Tuesday, April 08, 2014

Wulf and Eadwacer - Tuesday Poem

The translation of this poem I prefer - through familiarity, perhaps - is the one in Molly Peacock's book and is still in copyright. It's translated by Michael Alexander. There is also a translation in dear old Wiki and this is the translation I'm posting below:
It is to my people as if someone gave them a gift.
They want to kill him, if he comes with a troop.
It is different for us.
Wulf is on one island I on another.
That island, surrounded by fens, is secure.
There on the island are bloodthirsty men.
They want to kill him, if he comes with a troop.
It is different for us.
I thought of my Wulf with far-wandering hopes,
Whenever it was rainy weather, and I sat tearfully,
Whenever the warrior bold in battle encompassed me with his arms.
To me it was pleasure in that, it was also painful.
Wulf, my Wulf, my hopes for you have caused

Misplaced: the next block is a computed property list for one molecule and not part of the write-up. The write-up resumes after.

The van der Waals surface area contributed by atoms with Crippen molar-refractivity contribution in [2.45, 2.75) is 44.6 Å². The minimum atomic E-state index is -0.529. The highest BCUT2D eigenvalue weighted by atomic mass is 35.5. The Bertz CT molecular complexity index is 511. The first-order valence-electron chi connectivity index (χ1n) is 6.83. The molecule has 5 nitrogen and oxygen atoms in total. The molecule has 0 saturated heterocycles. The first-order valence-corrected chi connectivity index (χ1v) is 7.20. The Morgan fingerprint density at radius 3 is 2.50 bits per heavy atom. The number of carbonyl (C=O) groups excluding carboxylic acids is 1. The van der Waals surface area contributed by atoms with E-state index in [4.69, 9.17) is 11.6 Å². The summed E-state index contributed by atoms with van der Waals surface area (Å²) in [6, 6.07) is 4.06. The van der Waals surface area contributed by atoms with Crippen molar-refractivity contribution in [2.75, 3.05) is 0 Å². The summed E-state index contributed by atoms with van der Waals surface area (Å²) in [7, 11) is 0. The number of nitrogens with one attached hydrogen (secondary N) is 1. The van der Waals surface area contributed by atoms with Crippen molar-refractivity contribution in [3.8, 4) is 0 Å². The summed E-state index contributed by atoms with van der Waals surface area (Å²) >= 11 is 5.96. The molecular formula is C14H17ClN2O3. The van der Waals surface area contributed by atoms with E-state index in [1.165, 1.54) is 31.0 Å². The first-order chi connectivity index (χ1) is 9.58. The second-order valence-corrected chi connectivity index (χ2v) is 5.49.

My sickness, your infrequent visits,
A mourning spirit, not at all a lack of food.
Do you hear, Eadwacer? A wolf is carrying
our wretched whelp to the forest,
that one easily sunders which was never united:
our song together.
 There's a lot of information about this poem and its ambiguities on the 'net and if you're interested, I suggest you start here. I am actually up to about the eleventh century in Peter Ackroyd's Foundation, the History of England from its earliest time to the Tudors, but what is a hundred years or so between friends and poets. Clearly not much for this poem, with all it's yearning, speaks to us still.

Hop across to the Tuesday Poem blog! More poems! More poets! Lovely.

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